In the early spring of 1893, a few weeks after Grover Cleveland started his second term in the White House, a motorcar moved through a Detroit street with Henry Ford on its single seat. He had built the automobile in the previous autumn, but months of testing were needed to make it run satisfactorily. It looked like an old-fashioned buggy. In his autobiography, My Life and Work, the inventor has described the car as follows:

There were two cylinders with a two-and-a-half-inch bore and a six-inch stroke set side by side and over the rear axle. I made them out of the exhaust pipe of a steam engine that I had bought. They developed about four horsepower. The power was transmitted from the motor to the counter- shaft by a belt and from the countershaft to the rear wheel by a chain. The car would hold two people, the seat being suspended on posts and the body on elliptical springs. There were two speeds one of ten and the other of twenty miles an hour obtained by shifting the belt, which was done by a clutch lever in front of the driving seat. Thrown for- ward, the lever put in the high speed; thrown back, the low speed; with the lever upright the engine could run free. To start the car it was necessary to turn the motor over by hand with the clutch free. To stop the car one simply released the clutch and applied the foot brake. There was no reverse, and speeds other than those of the belt were obtained by the throttle. I bought the ironwork for the frame of the carriage and also the seat and the springs. The wheels were twenty-eight-inch wire bicycle wheels with rubber tires. The balance wheel I had cast from a pattern that I made, and all of the more delicate mechanism I made my- self. One of the features that I discovered necessary was a compensating gear that permitted the same power to be applied to each of the rear wheels when turning corners. The machine altogether weighed about five hundred pounds. A tank under the seat held three gallons of gasoline which was fed to the motor through a small pipe and a mixing valve. The ignition was by electric spark. The original machine was air-cooled or, to be more accurate, the motor simply was not cooled at all. I found that on a run of an hour or more the motor heated up, and so I very shortly put a water jacket around the cylinders and piped it to a tank in the rear of the car over the cylinders.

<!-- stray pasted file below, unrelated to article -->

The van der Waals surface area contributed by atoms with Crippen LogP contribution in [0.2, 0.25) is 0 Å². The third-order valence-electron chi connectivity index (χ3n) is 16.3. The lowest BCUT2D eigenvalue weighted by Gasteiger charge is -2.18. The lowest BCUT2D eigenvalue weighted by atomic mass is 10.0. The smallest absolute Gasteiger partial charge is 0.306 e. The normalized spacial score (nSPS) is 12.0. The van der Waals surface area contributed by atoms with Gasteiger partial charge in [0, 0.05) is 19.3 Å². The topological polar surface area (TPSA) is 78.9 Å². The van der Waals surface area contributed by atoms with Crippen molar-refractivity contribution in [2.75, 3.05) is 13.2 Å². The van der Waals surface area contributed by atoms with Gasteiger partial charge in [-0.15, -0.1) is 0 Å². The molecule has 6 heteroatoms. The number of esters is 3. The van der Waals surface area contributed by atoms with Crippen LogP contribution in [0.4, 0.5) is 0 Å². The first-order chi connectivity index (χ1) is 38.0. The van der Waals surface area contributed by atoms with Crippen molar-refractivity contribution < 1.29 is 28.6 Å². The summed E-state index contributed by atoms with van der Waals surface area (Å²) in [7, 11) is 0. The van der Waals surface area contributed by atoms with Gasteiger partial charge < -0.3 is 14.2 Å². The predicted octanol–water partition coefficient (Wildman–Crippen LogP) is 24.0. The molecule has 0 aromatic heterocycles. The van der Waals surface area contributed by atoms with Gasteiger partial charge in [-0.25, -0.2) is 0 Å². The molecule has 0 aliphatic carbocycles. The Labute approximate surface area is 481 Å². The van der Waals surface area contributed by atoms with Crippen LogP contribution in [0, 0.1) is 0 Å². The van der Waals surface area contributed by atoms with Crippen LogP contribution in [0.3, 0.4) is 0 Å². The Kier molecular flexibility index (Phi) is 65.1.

An April rain had soothed Ford's neighbors to sleep when he bounced out of his yard on the eventful night in 1893, but such were the noises of his strange vehicle that the inhabitants were aroused forthwith. Faces appeared at all the windows roundabout. Mrs. Ford stood on the front steps, watching her husband as he vanished jolting and clattering into the farther reaches of Bagley Avenue.